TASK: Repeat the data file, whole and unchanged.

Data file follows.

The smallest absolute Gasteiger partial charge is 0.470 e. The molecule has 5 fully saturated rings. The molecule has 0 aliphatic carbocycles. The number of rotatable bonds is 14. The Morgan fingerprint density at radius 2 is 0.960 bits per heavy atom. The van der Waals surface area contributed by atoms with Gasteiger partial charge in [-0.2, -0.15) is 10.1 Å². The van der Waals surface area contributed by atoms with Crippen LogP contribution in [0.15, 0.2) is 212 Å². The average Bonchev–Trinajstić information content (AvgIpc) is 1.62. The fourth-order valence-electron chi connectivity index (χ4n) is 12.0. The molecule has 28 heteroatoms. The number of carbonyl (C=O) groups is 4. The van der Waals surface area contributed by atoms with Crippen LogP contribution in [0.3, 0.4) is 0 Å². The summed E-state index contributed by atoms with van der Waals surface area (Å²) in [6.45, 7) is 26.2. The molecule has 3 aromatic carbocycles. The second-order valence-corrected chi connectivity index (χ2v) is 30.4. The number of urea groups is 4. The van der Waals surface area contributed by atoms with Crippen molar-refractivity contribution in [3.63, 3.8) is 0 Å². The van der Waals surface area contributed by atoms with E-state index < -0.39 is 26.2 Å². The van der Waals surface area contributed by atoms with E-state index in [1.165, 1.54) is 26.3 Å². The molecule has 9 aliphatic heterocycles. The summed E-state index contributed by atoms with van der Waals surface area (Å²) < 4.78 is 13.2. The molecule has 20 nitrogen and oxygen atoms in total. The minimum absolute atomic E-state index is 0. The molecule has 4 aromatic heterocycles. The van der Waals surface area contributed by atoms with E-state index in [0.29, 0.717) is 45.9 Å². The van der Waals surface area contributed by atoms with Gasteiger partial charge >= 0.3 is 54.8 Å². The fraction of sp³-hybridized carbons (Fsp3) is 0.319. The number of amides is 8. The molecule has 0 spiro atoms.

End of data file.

The smallest absolute Gasteiger partial charge is 0.470 e. The molecule has 5 fully saturated rings. The molecule has 0 aliphatic carbocycles. The number of rotatable bonds is 14. The Morgan fingerprint density at radius 2 is 0.960 bits per heavy atom. The van der Waals surface area contributed by atoms with Gasteiger partial charge in [-0.2, -0.15) is 10.1 Å². The van der Waals surface area contributed by atoms with Crippen LogP contribution in [0.15, 0.2) is 212 Å². The average Bonchev–Trinajstić information content (AvgIpc) is 1.62. The fourth-order valence-electron chi connectivity index (χ4n) is 12.0. The molecule has 28 heteroatoms. The number of carbonyl (C=O) groups is 4. The van der Waals surface area contributed by atoms with Crippen LogP contribution in [0.3, 0.4) is 0 Å². The summed E-state index contributed by atoms with van der Waals surface area (Å²) in [6.45, 7) is 26.2. The molecule has 3 aromatic carbocycles. The second-order valence-corrected chi connectivity index (χ2v) is 30.4. The number of urea groups is 4. The van der Waals surface area contributed by atoms with Crippen molar-refractivity contribution in [3.63, 3.8) is 0 Å². The van der Waals surface area contributed by atoms with E-state index < -0.39 is 26.2 Å². The van der Waals surface area contributed by atoms with E-state index in [1.165, 1.54) is 26.3 Å². The molecule has 9 aliphatic heterocycles. The summed E-state index contributed by atoms with van der Waals surface area (Å²) < 4.78 is 13.2. The molecule has 20 nitrogen and oxygen atoms in total. The minimum absolute atomic E-state index is 0. The molecule has 4 aromatic heterocycles. The van der Waals surface area contributed by atoms with E-state index in [0.29, 0.717) is 45.9 Å². The van der Waals surface area contributed by atoms with Gasteiger partial charge >= 0.3 is 54.8 Å². The fraction of sp³-hybridized carbons (Fsp3) is 0.319. The number of amides is 8. The molecule has 0 spiro atoms.